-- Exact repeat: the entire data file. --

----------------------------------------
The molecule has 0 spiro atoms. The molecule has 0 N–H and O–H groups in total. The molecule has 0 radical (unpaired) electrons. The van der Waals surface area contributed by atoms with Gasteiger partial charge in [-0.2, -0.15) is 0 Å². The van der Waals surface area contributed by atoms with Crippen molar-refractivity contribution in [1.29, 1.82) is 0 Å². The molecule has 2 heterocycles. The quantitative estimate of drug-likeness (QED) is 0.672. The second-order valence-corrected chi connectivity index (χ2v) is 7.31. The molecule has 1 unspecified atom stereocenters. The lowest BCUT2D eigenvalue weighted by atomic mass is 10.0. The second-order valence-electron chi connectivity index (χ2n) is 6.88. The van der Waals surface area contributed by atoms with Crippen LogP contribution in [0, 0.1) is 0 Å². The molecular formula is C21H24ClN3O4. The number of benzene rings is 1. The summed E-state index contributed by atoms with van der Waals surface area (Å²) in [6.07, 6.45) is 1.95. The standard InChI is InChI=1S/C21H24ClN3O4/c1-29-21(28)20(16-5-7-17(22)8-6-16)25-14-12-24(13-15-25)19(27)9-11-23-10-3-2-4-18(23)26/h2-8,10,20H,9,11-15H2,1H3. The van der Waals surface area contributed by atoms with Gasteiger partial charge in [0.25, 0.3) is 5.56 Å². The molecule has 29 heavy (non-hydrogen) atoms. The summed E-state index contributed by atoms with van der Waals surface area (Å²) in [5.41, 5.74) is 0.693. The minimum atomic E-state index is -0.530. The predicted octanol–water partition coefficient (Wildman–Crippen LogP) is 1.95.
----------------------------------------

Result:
The molecule has 0 spiro atoms. The molecule has 0 N–H and O–H groups in total. The molecule has 0 radical (unpaired) electrons. The van der Waals surface area contributed by atoms with Gasteiger partial charge in [-0.2, -0.15) is 0 Å². The van der Waals surface area contributed by atoms with Crippen molar-refractivity contribution in [1.29, 1.82) is 0 Å². The molecule has 2 heterocycles. The quantitative estimate of drug-likeness (QED) is 0.672. The second-order valence-corrected chi connectivity index (χ2v) is 7.31. The molecule has 1 unspecified atom stereocenters. The lowest BCUT2D eigenvalue weighted by atomic mass is 10.0. The second-order valence-electron chi connectivity index (χ2n) is 6.88. The van der Waals surface area contributed by atoms with Crippen LogP contribution in [0, 0.1) is 0 Å². The molecular formula is C21H24ClN3O4. The number of benzene rings is 1. The summed E-state index contributed by atoms with van der Waals surface area (Å²) in [6.07, 6.45) is 1.95. The standard InChI is InChI=1S/C21H24ClN3O4/c1-29-21(28)20(16-5-7-17(22)8-6-16)25-14-12-24(13-15-25)19(27)9-11-23-10-3-2-4-18(23)26/h2-8,10,20H,9,11-15H2,1H3. The van der Waals surface area contributed by atoms with Gasteiger partial charge in [0.25, 0.3) is 5.56 Å². The molecule has 29 heavy (non-hydrogen) atoms. The summed E-state index contributed by atoms with van der Waals surface area (Å²) in [5.41, 5.74) is 0.693. The minimum atomic E-state index is -0.530. The predicted octanol–water partition coefficient (Wildman–Crippen LogP) is 1.95.